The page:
Renting a new place? Here’s how much it will cost to move
Moving costs can add up fast. Before you sign the lease on your new place, you’ll want to plan and prepare for expenses such as background and credit checks, security deposits and whether you’ll hire professional movers. These tips can help you calculate costs ahead of time.
[Visual of TITLE: The true cost of moving to a new place]
[Visual of another Better Money Habits video, “The true cost of renting a place”]
So in another video, we figured out roughly what we thought we could pay per month for a place after putting together our additional expenses. So, let’s stick with these figures which were based on a $1,000 budget from which we subtracted $225 for general housing expenses leaving us with $775 for rent.
But when you’re looking at getting a new place, there are also a variety of one-time move-in costs to take into consideration. Keep in mind that in this example, we’re going through all the potential costs you might encounter, so it’s likely that some of these might not apply to your situation.
[Visual of magnifying glass going over a person’s credit profile screen]
Before you’ve even gotten a place, you may have to apply for the apartment. Most landlords will want to do a background and credit check. Credit checks aren’t uncommon — you’ll need to get them any time someone wants to see how financially responsible you are. And they usually cost around $50.
[Visual of check paystub, letter of employment, and assets sheet. A red checkmark covers off all these.]
They might also want to see copies of recent pay stubs, a letter of employment from your work place, and proof of any assets you might have, like a savings account.
[Visual of LEASE AGREEMENT]
[Visual of boxes being cleared out and broom sweeping]
Once the landlord approves your application, they’ll probably want you to commit to a lease that can be anywhere from six months to two years long—and they often ask for the first and last month’s rent up front. Why do they need the last month? It assures the landlord that you won’t leave abruptly without paying before the end of your lease. If you do, at least they’re covered for a month to clean the space and find a new tenant.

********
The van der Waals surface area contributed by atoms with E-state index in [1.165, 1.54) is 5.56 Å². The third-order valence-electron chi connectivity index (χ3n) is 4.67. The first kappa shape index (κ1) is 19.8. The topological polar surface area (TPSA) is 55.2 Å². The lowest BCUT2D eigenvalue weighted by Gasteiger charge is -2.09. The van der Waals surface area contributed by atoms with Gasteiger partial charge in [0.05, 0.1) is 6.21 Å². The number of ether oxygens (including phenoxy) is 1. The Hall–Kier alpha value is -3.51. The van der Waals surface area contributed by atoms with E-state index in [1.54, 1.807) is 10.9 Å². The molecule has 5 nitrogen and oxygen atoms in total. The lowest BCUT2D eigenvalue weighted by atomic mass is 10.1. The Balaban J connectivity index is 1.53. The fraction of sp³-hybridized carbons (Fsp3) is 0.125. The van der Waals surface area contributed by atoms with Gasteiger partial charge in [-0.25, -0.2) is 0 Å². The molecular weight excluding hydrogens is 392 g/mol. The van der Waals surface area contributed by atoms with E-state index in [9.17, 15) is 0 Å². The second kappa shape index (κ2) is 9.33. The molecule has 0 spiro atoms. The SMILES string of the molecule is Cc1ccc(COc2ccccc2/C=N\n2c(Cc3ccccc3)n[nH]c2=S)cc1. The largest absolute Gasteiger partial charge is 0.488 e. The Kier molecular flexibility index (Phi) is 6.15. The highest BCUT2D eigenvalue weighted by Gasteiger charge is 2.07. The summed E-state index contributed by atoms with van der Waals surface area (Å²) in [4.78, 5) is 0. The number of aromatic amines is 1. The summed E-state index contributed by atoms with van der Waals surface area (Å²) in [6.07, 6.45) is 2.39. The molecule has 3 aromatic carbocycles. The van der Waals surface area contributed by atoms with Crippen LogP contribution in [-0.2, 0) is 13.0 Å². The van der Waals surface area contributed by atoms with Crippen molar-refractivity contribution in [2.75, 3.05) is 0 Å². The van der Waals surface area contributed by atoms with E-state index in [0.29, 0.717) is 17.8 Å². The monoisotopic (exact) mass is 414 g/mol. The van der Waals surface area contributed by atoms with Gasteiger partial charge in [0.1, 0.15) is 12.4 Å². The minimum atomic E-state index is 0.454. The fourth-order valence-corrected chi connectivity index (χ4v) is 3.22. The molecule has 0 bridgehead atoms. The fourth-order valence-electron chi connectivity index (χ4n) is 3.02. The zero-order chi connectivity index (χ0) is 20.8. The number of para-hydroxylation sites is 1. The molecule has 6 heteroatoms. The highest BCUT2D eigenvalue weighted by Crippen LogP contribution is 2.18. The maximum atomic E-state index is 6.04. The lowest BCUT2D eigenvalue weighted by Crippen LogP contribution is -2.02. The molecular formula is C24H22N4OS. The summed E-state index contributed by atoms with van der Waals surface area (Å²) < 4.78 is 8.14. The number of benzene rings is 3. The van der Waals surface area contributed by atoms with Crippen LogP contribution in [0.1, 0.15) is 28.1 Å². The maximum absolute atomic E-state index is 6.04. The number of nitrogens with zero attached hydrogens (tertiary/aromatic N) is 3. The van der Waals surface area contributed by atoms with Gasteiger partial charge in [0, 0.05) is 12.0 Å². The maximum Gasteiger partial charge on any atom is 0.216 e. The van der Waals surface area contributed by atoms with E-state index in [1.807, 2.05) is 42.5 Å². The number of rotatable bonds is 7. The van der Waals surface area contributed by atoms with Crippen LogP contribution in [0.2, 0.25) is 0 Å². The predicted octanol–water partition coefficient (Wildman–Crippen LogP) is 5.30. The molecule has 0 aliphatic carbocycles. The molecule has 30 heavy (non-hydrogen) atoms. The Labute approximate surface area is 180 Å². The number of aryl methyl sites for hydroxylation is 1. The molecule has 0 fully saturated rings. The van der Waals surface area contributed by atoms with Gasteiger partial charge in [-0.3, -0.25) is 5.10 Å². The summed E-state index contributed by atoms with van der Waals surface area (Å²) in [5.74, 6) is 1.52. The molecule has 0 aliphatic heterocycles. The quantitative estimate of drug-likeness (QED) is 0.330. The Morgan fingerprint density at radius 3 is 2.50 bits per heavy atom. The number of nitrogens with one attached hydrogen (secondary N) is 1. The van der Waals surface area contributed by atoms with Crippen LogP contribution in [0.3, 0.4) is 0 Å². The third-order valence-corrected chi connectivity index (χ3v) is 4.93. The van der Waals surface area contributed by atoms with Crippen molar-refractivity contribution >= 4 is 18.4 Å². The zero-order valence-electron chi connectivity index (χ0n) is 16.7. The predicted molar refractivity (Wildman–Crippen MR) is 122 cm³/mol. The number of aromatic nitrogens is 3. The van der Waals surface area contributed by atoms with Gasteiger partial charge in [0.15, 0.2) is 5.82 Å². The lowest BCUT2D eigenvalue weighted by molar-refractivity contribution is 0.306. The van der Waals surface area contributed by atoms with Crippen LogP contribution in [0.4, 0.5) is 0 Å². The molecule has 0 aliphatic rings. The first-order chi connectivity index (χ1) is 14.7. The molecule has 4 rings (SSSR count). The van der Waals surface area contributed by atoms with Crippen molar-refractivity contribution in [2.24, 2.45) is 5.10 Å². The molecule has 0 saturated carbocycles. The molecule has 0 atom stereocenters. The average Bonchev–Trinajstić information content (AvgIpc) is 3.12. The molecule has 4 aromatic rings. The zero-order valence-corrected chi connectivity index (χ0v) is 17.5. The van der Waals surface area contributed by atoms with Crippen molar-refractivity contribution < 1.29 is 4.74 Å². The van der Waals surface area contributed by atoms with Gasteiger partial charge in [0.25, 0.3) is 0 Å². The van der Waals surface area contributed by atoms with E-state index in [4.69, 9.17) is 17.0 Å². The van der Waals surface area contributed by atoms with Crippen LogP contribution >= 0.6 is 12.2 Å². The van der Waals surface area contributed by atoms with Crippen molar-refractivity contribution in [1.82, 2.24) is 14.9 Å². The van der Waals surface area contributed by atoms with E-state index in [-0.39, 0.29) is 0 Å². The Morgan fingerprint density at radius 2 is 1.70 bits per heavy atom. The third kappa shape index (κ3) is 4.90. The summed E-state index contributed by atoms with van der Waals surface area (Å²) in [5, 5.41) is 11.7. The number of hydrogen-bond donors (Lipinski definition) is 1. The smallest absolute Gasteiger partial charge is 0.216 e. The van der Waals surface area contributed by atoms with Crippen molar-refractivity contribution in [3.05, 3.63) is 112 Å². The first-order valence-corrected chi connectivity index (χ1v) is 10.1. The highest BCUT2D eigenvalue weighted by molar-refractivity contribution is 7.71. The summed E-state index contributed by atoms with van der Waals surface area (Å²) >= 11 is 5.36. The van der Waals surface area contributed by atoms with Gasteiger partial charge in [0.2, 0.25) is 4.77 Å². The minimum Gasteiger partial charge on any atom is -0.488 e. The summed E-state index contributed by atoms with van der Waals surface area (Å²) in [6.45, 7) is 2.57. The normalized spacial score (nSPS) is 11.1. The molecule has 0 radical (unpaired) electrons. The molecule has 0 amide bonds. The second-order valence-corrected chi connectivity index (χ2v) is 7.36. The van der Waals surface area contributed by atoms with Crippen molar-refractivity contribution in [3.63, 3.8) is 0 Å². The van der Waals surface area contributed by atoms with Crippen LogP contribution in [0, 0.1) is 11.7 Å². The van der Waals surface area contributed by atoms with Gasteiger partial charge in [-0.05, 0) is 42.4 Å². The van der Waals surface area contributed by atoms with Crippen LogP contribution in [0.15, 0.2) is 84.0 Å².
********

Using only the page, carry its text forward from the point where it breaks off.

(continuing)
So if this rental is $775, first and last month’s rent is going to equal $1,550.
Some landlords will also ask for a security deposit equal to a month’s rent on top of that. This deposit is to ensure that you’ll leave the space in the condition that you found it. If you leave the place undamaged, you should get this deposit back when you move out.
So that’s another $775 for the security deposit.
[Visual of calculator screen totalling “$2375”]
Now you may be able to find the place on your own, but if you need help, especially in an area where the housing market is competitive, you might want to work with a real estate agent, which may mean that you’ll need to pay the real estate agent’s commission. This can be ten percent of the annual rent, but it can be negotiable.
[Visual of real estate agent woman standing in front of cityscape]
So 10 percent of the annual rent is going to be $775 times 12 months, that’s $9,300. Ten percent of that will be $9,300 times 0.1, which is 930.
[Visual of calculator screen totalling “$3305”]
And, when we look at this all together, it looks like we’ve got a total of $3,305 that you’d have to pay up front before you even move in.
Now that’s not all, we also need to take into consideration the cost of moving.
[Visual of couple standing in front of a moving truck]
If you’re moving across town and have a few friends who are willing to work for pizza, you could be looking at just a hundred-dollar truck rental for the day. But, if you’re hiring movers to load and move your stuff, it’ll be more.
[Visual of movers with boxes and price tag. Then, visual of moving truck traveling over USA map. Price tag number increases to $2,500]
Most movers’ fees are based on the distance you’re moving and the weight of your items. So if you’re moving far away (and have a lot of stuff), you could pay as much as $2,500.
[Visual of website with 3 price tags reading “$100” $1,285” and “$2,500” with small, medium and large boxes]
Many moving companies offer free estimators on their websites, which you can look at to compare costs when figuring out what might work best for you.
As you can see, in this example, you’ll want to have saved up some money well before you start looking for a place. But depending on where you’ll be renting, your move-in costs will differ…And though this may seem like a lot, your own move-in costs may not be so high.
[Visual of “Monthly expenses” and “Move-in costs” numbers going down. It reads in total: $575 Rent and $2,565 Move-in costs]
But, you may look at your move-in costs and what you’ve got saved and decide you want to look at cheaper rentals to offset some of those initial costs.
[Visual of computer screen on left and pie chart on right. A piggy bank with cash appears above.]
Whatever the case, by doing some research, figuring out your monthly budget for a rental…and what you’ll need to have saved up just to move in, you’ll be better prepared to choose a place based on your own budget.
Better Money Habits™
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